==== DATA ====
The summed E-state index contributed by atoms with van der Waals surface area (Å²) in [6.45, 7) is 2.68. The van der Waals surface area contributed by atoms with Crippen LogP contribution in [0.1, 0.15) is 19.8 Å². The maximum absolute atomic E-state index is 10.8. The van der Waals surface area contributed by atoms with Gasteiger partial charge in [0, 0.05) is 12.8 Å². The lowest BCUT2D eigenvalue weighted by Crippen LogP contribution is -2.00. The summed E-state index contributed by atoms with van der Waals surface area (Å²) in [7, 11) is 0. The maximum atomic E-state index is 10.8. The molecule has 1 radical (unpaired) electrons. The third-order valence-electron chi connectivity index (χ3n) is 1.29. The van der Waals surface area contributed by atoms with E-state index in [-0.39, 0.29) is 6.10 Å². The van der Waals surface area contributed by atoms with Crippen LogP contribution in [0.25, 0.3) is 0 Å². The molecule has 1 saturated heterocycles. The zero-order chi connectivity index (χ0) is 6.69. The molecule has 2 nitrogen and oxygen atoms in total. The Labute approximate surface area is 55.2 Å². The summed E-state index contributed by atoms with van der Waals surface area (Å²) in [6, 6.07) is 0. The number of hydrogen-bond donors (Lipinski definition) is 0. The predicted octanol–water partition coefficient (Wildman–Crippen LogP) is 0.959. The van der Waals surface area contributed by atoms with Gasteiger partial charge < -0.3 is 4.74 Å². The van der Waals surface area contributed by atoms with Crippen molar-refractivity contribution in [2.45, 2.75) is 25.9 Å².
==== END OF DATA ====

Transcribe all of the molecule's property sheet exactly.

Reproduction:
The summed E-state index contributed by atoms with van der Waals surface area (Å²) in [6.45, 7) is 2.68. The van der Waals surface area contributed by atoms with Crippen LogP contribution in [0.1, 0.15) is 19.8 Å². The maximum absolute atomic E-state index is 10.8. The van der Waals surface area contributed by atoms with Gasteiger partial charge in [0, 0.05) is 12.8 Å². The lowest BCUT2D eigenvalue weighted by Crippen LogP contribution is -2.00. The summed E-state index contributed by atoms with van der Waals surface area (Å²) in [7, 11) is 0. The maximum atomic E-state index is 10.8. The molecule has 1 radical (unpaired) electrons. The third-order valence-electron chi connectivity index (χ3n) is 1.29. The van der Waals surface area contributed by atoms with E-state index in [-0.39, 0.29) is 6.10 Å². The van der Waals surface area contributed by atoms with Crippen LogP contribution in [0.25, 0.3) is 0 Å². The molecule has 1 saturated heterocycles. The zero-order chi connectivity index (χ0) is 6.69. The molecule has 2 nitrogen and oxygen atoms in total. The Labute approximate surface area is 55.2 Å². The summed E-state index contributed by atoms with van der Waals surface area (Å²) in [6, 6.07) is 0. The number of hydrogen-bond donors (Lipinski definition) is 0. The predicted octanol–water partition coefficient (Wildman–Crippen LogP) is 0.959. The van der Waals surface area contributed by atoms with Gasteiger partial charge < -0.3 is 4.74 Å². The van der Waals surface area contributed by atoms with Crippen molar-refractivity contribution in [2.45, 2.75) is 25.9 Å².